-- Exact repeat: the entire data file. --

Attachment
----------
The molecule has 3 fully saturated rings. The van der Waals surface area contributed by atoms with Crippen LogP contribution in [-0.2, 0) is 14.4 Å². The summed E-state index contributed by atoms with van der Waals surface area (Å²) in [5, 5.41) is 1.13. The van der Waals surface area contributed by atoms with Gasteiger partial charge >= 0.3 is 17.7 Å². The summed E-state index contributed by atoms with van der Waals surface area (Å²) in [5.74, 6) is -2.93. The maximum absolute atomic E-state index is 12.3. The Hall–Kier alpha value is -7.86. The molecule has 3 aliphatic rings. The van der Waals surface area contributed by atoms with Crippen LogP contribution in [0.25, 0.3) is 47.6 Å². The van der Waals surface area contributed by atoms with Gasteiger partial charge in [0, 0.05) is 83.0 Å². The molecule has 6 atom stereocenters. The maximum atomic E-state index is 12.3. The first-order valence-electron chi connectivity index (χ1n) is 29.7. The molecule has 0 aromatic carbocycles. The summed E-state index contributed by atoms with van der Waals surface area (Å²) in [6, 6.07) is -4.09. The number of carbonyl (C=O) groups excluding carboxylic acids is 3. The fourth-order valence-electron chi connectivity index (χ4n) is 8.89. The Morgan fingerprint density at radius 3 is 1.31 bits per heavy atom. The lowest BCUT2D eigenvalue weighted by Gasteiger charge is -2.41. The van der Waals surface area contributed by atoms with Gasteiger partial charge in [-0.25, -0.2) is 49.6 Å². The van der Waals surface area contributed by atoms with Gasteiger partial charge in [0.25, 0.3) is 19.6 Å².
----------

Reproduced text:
The molecule has 3 fully saturated rings. The van der Waals surface area contributed by atoms with Crippen LogP contribution in [-0.2, 0) is 14.4 Å². The summed E-state index contributed by atoms with van der Waals surface area (Å²) in [5, 5.41) is 1.13. The van der Waals surface area contributed by atoms with Gasteiger partial charge >= 0.3 is 17.7 Å². The summed E-state index contributed by atoms with van der Waals surface area (Å²) in [5.74, 6) is -2.93. The maximum absolute atomic E-state index is 12.3. The Hall–Kier alpha value is -7.86. The molecule has 3 aliphatic rings. The van der Waals surface area contributed by atoms with Crippen LogP contribution in [0.25, 0.3) is 47.6 Å². The van der Waals surface area contributed by atoms with Gasteiger partial charge in [0, 0.05) is 83.0 Å². The molecule has 6 atom stereocenters. The maximum atomic E-state index is 12.3. The first-order valence-electron chi connectivity index (χ1n) is 29.7. The molecule has 0 aromatic carbocycles. The summed E-state index contributed by atoms with van der Waals surface area (Å²) in [6, 6.07) is -4.09. The number of carbonyl (C=O) groups excluding carboxylic acids is 3. The fourth-order valence-electron chi connectivity index (χ4n) is 8.89. The Morgan fingerprint density at radius 3 is 1.31 bits per heavy atom. The lowest BCUT2D eigenvalue weighted by Gasteiger charge is -2.41. The van der Waals surface area contributed by atoms with Gasteiger partial charge in [-0.25, -0.2) is 49.6 Å². The van der Waals surface area contributed by atoms with Gasteiger partial charge in [0.25, 0.3) is 19.6 Å².